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Sports clubs are at the heart and soul of Australian life. They are a fantastic place to come together, make friends and keep fit. However, before you jump into running a sports club, there are some important legal considerations to keep in mind. When you are running a sports club, it is important that all participants agree to Sports Club Terms and Conditions before they join. This ensures your club members and parents (where applicable) understand what is expected of them when participating in your club. This article will explore what should be in your Sports Club Terms and Conditions, and some other things to consider when running a sports club. 

Why Do I Need Terms and Conditions?

It is important you set clear expectations for the behaviour of participants when they join. Many popular sports involve contact, and unfortunately, the reality of participating in sports is that injuries and accidents can occur.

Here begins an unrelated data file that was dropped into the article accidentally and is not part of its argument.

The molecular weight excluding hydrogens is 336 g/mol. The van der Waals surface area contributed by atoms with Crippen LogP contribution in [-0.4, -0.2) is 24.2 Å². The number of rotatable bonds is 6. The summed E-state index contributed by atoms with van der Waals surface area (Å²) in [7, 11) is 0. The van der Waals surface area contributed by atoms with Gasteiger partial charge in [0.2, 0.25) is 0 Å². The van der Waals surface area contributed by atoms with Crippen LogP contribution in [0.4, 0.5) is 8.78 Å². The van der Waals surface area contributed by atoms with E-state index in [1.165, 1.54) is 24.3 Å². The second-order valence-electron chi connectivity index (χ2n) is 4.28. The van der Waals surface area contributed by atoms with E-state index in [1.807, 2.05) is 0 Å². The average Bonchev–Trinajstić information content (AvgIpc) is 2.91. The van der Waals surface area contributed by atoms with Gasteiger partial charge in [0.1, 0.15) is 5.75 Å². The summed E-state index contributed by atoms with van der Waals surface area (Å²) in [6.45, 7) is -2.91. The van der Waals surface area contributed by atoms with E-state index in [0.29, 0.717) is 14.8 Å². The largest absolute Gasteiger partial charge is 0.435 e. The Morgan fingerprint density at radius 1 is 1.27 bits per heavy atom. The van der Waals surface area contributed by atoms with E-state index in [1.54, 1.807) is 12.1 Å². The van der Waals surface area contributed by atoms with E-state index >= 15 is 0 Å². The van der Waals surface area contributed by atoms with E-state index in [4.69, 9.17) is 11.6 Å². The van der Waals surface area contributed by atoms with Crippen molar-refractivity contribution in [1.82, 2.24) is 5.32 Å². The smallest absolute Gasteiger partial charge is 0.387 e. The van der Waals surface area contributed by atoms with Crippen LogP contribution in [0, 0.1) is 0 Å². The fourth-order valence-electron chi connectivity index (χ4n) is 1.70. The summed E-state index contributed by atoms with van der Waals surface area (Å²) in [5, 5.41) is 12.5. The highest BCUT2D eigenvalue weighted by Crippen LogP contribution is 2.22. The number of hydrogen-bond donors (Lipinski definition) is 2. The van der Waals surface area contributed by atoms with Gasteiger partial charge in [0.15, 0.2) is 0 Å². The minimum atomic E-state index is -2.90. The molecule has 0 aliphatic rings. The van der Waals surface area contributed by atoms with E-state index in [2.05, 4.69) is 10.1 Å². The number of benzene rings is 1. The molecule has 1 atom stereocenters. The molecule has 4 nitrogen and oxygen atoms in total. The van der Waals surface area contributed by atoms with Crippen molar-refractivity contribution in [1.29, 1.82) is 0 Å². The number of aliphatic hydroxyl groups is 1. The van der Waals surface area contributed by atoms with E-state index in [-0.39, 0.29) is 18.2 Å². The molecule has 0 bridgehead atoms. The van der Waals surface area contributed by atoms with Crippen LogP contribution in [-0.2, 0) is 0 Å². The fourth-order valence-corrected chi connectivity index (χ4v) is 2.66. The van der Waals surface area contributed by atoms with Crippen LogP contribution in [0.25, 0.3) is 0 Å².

By having Sports Club Terms and Conditions in place, you warn all participants of the risks involved and allow them to make an informed decision about their participation.

In addition, the Sports Club Terms and Conditions can outline the protections you have in place for your participants. This includes insurance coverage if you have this. They will also allow you to specify the services you will be providing, what your expectations are of your members, and what will happen if they do not meet these expectations.

What Should Be in the Sports Club Terms and Conditions?

You should include several things in your Terms and Conditions. These are outlined in the table below.